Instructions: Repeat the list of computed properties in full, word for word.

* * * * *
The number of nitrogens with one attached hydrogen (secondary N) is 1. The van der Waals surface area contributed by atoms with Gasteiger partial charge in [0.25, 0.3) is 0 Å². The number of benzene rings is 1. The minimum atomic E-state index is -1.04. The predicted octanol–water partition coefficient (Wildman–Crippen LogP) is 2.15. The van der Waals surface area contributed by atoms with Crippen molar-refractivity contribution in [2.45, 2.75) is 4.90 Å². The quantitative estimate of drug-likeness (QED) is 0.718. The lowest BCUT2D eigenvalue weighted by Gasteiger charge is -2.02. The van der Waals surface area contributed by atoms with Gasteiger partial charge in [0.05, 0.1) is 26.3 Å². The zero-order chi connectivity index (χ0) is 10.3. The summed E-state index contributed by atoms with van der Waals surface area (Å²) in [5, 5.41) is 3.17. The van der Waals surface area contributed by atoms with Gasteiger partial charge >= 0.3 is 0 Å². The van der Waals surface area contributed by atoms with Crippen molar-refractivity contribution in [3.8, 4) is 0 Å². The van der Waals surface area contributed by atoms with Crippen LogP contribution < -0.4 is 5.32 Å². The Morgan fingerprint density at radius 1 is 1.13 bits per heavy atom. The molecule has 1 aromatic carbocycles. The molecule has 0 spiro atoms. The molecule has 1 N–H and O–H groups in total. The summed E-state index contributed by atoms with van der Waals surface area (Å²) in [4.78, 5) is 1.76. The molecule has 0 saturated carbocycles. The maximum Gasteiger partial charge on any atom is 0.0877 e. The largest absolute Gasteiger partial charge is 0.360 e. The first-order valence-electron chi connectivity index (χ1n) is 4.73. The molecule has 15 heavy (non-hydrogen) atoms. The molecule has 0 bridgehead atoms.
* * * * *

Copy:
The number of nitrogens with one attached hydrogen (secondary N) is 1. The van der Waals surface area contributed by atoms with Gasteiger partial charge in [0.25, 0.3) is 0 Å². The number of benzene rings is 1. The minimum atomic E-state index is -1.04. The predicted octanol–water partition coefficient (Wildman–Crippen LogP) is 2.15. The van der Waals surface area contributed by atoms with Crippen molar-refractivity contribution in [2.45, 2.75) is 4.90 Å². The quantitative estimate of drug-likeness (QED) is 0.718. The lowest BCUT2D eigenvalue weighted by Gasteiger charge is -2.02. The van der Waals surface area contributed by atoms with Gasteiger partial charge in [0.05, 0.1) is 26.3 Å². The zero-order chi connectivity index (χ0) is 10.3. The summed E-state index contributed by atoms with van der Waals surface area (Å²) in [5, 5.41) is 3.17. The van der Waals surface area contributed by atoms with Gasteiger partial charge >= 0.3 is 0 Å². The van der Waals surface area contributed by atoms with Crippen molar-refractivity contribution in [3.8, 4) is 0 Å². The van der Waals surface area contributed by atoms with Crippen LogP contribution < -0.4 is 5.32 Å². The Morgan fingerprint density at radius 1 is 1.13 bits per heavy atom. The molecule has 1 aromatic carbocycles. The molecule has 0 spiro atoms. The molecule has 1 N–H and O–H groups in total. The summed E-state index contributed by atoms with van der Waals surface area (Å²) in [4.78, 5) is 1.76. The molecule has 0 saturated carbocycles. The maximum Gasteiger partial charge on any atom is 0.0877 e. The largest absolute Gasteiger partial charge is 0.360 e. The first-order valence-electron chi connectivity index (χ1n) is 4.73. The molecule has 15 heavy (non-hydrogen) atoms. The molecule has 0 bridgehead atoms.